Missoula County voters lean toward passage of 2-cent fuel tax for roads
While not yet official, Missoula County voters backed a local option fuel tax, passing the measure by little more than 1% on Tuesday night.
Turnout was strong in the primary election, surging past 61% percent in Missoula County where the 2-cent local option fuel tax was on the ballot.
More than 19,230 voters supported the measure, or 50.6% of the tallied ballots. Around 18,740 voters disapproved it, representing 49.3% of the vote.
“If it passes, it’s going to be a significant impact on Missoula County from the standpoint that right now, contrary to what some folks might think, we are tapped out on our ability to maintain additional miles of road in Missoula County,” Commissioner Dave Strohmaier said Tuesday night.
Missoula County estimates the 2-cent tax would collect around $400,000 annually from tourists and net $1.1 million overall. Most of the money would go into a special account dedicated only to road construction and maintenance while 1% would be used to reimburse the retail fuel seller.
When used as a match for grants, every $1 million in fuel taxes could bring in as much as $7 million in state and federal highway grants.
“For those who are wanting improvements to Ninemile or to Deep Creek Road or any number of other roadways in Missoula County that might be eligible for federal dollars, most typically those federal dollars come with the requirement of a local match,” Strohmaier said. “That’s been the impediment in Missoula County.”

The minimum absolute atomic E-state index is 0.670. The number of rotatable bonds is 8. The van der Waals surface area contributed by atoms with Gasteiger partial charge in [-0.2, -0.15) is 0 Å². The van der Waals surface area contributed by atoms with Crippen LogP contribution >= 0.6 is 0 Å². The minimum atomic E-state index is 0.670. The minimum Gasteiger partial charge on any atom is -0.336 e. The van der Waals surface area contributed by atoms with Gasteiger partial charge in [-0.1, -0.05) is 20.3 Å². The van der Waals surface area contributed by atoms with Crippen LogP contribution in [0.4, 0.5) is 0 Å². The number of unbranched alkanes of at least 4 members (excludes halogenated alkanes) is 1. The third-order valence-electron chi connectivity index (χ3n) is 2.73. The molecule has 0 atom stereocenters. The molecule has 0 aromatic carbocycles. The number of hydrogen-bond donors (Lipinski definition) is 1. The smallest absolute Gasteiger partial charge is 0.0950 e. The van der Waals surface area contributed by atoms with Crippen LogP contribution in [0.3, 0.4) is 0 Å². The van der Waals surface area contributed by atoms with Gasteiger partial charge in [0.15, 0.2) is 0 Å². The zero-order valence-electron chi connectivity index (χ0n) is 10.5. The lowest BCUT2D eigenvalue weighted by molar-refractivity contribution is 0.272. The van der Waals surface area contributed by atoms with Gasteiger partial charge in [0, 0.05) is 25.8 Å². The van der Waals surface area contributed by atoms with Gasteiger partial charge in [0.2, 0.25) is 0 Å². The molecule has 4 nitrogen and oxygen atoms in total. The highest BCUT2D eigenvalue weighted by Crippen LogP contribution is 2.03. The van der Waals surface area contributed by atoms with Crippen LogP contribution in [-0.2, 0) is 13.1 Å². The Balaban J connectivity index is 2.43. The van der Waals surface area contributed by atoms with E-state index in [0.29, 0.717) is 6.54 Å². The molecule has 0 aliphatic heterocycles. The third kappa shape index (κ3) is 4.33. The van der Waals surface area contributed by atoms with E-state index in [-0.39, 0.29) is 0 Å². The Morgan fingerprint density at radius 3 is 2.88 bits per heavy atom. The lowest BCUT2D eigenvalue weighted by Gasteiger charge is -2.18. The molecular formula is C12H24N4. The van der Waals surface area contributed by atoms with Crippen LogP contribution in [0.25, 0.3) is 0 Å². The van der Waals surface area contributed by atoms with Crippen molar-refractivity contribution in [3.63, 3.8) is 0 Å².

In recent years, Strohmaier said, applying money to match a federal grant often meant taking money away from another pressing projects, such as dust abatement.
If the measure passes, Missoula County would be the first county in Montana to pass a local option fuel tax. The measure would bring additional revenue to the county by tapping area tourists who fuel up their tanks.
“This could be a game changer in helping clear the backlog of deferred maintenance over decades of Missoula County history,” Strohmaier said.
A coalition of businesses known as “Fix Our Roads: More Jobs, Less Potholes,” lobbied in support of the measure. A separate lobby backed by the Montana Petroleum Marketers and Convenience Store Association opposed it.